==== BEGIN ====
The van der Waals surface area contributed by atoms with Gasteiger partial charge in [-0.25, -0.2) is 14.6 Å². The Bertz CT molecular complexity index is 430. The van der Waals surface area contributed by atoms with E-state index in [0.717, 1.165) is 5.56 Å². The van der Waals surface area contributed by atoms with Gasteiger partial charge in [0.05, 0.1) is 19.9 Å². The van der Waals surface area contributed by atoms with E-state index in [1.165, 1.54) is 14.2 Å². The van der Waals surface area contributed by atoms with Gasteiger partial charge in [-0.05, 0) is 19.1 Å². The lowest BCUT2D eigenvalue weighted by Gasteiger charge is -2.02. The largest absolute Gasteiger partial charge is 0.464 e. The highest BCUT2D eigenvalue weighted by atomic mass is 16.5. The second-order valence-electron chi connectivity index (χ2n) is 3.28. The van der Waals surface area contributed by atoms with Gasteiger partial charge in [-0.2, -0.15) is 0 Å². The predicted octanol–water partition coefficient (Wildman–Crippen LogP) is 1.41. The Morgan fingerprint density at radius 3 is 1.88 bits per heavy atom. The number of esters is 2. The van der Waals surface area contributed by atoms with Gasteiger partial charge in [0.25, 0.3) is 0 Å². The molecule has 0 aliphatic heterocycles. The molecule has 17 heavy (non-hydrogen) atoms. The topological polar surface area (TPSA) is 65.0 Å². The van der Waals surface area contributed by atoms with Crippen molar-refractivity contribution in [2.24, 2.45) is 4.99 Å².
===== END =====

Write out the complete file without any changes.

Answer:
The van der Waals surface area contributed by atoms with Gasteiger partial charge in [-0.25, -0.2) is 14.6 Å². The Bertz CT molecular complexity index is 430. The van der Waals surface area contributed by atoms with E-state index in [0.717, 1.165) is 5.56 Å². The van der Waals surface area contributed by atoms with Gasteiger partial charge in [0.05, 0.1) is 19.9 Å². The van der Waals surface area contributed by atoms with E-state index in [1.165, 1.54) is 14.2 Å². The van der Waals surface area contributed by atoms with Gasteiger partial charge in [-0.05, 0) is 19.1 Å². The lowest BCUT2D eigenvalue weighted by Gasteiger charge is -2.02. The largest absolute Gasteiger partial charge is 0.464 e. The highest BCUT2D eigenvalue weighted by atomic mass is 16.5. The second-order valence-electron chi connectivity index (χ2n) is 3.28. The van der Waals surface area contributed by atoms with Gasteiger partial charge in [-0.2, -0.15) is 0 Å². The predicted octanol–water partition coefficient (Wildman–Crippen LogP) is 1.41. The Morgan fingerprint density at radius 3 is 1.88 bits per heavy atom. The number of esters is 2. The van der Waals surface area contributed by atoms with Gasteiger partial charge in [0.25, 0.3) is 0 Å². The molecule has 0 aliphatic heterocycles. The molecule has 17 heavy (non-hydrogen) atoms. The topological polar surface area (TPSA) is 65.0 Å². The van der Waals surface area contributed by atoms with Crippen molar-refractivity contribution in [2.24, 2.45) is 4.99 Å².